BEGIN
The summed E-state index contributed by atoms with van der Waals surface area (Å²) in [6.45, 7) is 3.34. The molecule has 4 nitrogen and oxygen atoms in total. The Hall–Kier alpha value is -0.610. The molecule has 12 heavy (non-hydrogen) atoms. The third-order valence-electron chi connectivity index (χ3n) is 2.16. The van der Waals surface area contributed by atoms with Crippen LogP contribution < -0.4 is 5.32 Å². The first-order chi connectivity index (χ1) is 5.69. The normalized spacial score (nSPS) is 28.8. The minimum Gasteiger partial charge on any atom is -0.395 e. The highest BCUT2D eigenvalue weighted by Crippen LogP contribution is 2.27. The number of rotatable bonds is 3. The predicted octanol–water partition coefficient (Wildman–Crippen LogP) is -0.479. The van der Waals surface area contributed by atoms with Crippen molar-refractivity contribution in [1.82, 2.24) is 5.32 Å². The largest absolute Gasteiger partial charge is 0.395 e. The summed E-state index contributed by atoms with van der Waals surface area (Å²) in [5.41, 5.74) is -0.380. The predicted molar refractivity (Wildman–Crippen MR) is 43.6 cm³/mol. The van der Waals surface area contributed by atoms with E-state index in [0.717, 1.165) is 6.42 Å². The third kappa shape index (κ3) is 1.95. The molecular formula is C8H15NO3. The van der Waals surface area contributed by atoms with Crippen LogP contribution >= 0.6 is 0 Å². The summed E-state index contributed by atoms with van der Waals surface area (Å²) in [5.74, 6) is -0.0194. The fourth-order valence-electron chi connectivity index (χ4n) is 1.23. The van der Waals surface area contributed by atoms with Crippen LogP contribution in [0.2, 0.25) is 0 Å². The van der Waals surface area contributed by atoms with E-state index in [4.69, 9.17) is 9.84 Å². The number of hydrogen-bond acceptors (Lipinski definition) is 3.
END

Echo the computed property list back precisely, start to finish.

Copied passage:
The summed E-state index contributed by atoms with van der Waals surface area (Å²) in [6.45, 7) is 3.34. The molecule has 4 nitrogen and oxygen atoms in total. The Hall–Kier alpha value is -0.610. The molecule has 12 heavy (non-hydrogen) atoms. The third-order valence-electron chi connectivity index (χ3n) is 2.16. The van der Waals surface area contributed by atoms with Crippen LogP contribution < -0.4 is 5.32 Å². The first-order chi connectivity index (χ1) is 5.69. The normalized spacial score (nSPS) is 28.8. The minimum Gasteiger partial charge on any atom is -0.395 e. The highest BCUT2D eigenvalue weighted by Crippen LogP contribution is 2.27. The number of rotatable bonds is 3. The predicted octanol–water partition coefficient (Wildman–Crippen LogP) is -0.479. The van der Waals surface area contributed by atoms with Crippen molar-refractivity contribution in [1.82, 2.24) is 5.32 Å². The largest absolute Gasteiger partial charge is 0.395 e. The summed E-state index contributed by atoms with van der Waals surface area (Å²) in [5.41, 5.74) is -0.380. The predicted molar refractivity (Wildman–Crippen MR) is 43.6 cm³/mol. The van der Waals surface area contributed by atoms with E-state index in [0.717, 1.165) is 6.42 Å². The third kappa shape index (κ3) is 1.95. The molecular formula is C8H15NO3. The van der Waals surface area contributed by atoms with Crippen LogP contribution >= 0.6 is 0 Å². The summed E-state index contributed by atoms with van der Waals surface area (Å²) in [5.74, 6) is -0.0194. The fourth-order valence-electron chi connectivity index (χ4n) is 1.23. The van der Waals surface area contributed by atoms with Crippen LogP contribution in [0.2, 0.25) is 0 Å². The van der Waals surface area contributed by atoms with E-state index in [4.69, 9.17) is 9.84 Å². The number of hydrogen-bond acceptors (Lipinski definition) is 3.